Deceased Senators: Expression of Sympathy.

I greatly regret to announce to the House the death, on the 28th November, of Senator George Crosbie, and, on 30th November, of Senator Francis MacGuinness. Both Senators died within a few days of the expiry of their term of office. Does any Senator desire to speak?

I would ask your permission, Sir, and the permission of the House, to pay a tribute to the memory of Senator George Crosbie, who has passed away since we last met. As those of us who have been his colleagues know, he was a man of the very highest character. While he felt strongly, he was tolerant and considerate to those who differed from him, and no trace of ill-feeling or bitterness ever entered his mind, and, naturally, no bitterness was ever given utterance to by him. I had the good fortune to be associated with him in many projects, and whether success or failure crowned his efforts, he was always the same kindly, courteous and considerate gentleman. He was still a member of our House at the time of his death, and I am sure we all deplore the passing of one whose every thought was directed to the well-being of the country.

As a member for the south of Ireland, I should like to associate myself with Senator Dowdall's remarks and to endorse every single word he has said. Senator Crosbie was of immense value to us in the South, and we all regret his loss, which is going to be extremely difficult and never can be replaced.

Ag cuidiú leis an rún seo, ba mhaith liom tagairt do Phroinnsias Mac Aonghusa a bhí 'na bhaill 'sa Tigh seo. Gaedheal maith a beadh é agus bhí bainnt fhada aige le troid saoirse na hEireann. Tá fhios agam gur cúis móir-bhuairte a bhás do mhnaoi agus do Gaoltaí, do muinntir na tire agus do na daoine atá 'sa Tigh seo Ba mhaith liom an méid sin do rádh mar gheall ar a bháis.

I should like to join in the expression of regret at the passing of our two Senators. Senator Crosbie was active in the House up to very recently—practically up to his death and while he and I, and he and my Party, had very little in common, one had always to feel that his courtesy and politeness and his method of handling his material in this House stamped him to be what we would all like this House to be composed of, a courteous gentleman. With regard to Senator MacGuinness, I should like to join with my colleague, Pádraic O Máille, in paying a tribute to his memory. Many members in this House knew him in the later years. Some of us knew him in the earlier years and I feel that the occasion of his death should not pass without expressing my own and my Party's sincere regrets at his passing.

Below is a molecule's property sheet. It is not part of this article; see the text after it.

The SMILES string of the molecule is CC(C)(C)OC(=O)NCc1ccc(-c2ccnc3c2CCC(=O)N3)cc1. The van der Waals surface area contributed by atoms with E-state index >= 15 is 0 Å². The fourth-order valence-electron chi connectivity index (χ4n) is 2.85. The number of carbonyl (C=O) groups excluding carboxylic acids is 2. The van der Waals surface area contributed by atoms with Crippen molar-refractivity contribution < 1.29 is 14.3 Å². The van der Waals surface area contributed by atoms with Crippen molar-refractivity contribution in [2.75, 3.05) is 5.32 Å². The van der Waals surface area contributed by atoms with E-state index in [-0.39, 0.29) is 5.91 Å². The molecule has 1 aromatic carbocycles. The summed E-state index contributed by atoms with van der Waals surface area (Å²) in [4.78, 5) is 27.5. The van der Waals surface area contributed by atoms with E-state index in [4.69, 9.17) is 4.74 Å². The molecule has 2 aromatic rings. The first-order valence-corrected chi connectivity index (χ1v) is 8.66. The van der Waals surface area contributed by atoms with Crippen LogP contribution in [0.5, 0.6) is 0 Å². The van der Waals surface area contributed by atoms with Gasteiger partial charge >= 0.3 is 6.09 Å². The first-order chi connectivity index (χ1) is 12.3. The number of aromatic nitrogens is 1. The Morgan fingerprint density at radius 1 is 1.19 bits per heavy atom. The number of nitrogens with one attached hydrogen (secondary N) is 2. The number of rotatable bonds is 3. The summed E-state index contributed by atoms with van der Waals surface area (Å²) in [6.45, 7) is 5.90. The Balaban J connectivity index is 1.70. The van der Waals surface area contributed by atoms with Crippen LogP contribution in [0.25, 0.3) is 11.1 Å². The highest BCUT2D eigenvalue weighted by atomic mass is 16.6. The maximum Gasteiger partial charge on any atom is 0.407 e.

I should like to join in the expressions of esteem and respect which have been made in relation to the two Senators who have left us. Senator Crosbie was a member of the old Munster circuit and on that circuit he was loved and respected. In this House, he also won the respect and admiration of every member of it. In regard to Senator MacGuinness, I am very glad that the leader of our Party has paid him a tribute in such well chosen words, and that we are recalling days when we were all united.

I wish to be associated, on behalf of the members of the Seanad who are not with the Government Party, in the tribute that has been paid to the two deceased Senators. I had considerable intimacy with both. I think that the name of Senator MacGuinness recalls memories that are precious to students of Irish history and to the many students of that period of Irish history with which he was associated. Senator Crosbie walked, perhaps, in a different groove, but he, too, contributed his share to the work of nation-building. I think the two men to whom we pay tribute to-day fully earned that tribute. I hope that the memory of their work will be an inspiration and an example to those who will have to carry on the work of the Irish nation.

I would like to be allowed to join my expression of sympathy with the bereaved relatives of both Senator Crosbie and Senator MacGuinness. It was my great privilege to be associated in earlier days with Senator MacGuinness, and in that way to become aware of his character, his history, and of his sympathies. I am sure that Ireland is the poorer for his loss. Senator Crosbie came to work amongst us here in more recent times. He, too, had been an earnest worker in the struggle for Irish nationalism. I feel that I am voicing the views of every member of the House when I rise to accentuate what has been said by the previous speakers. I have only to add that I shall ask the Clerk of the House to convey to the relatives of the deceased Senators the expression of our sincere sympathy with them. Senators will signalise their assent by standing in their places.

Senators rose in their places.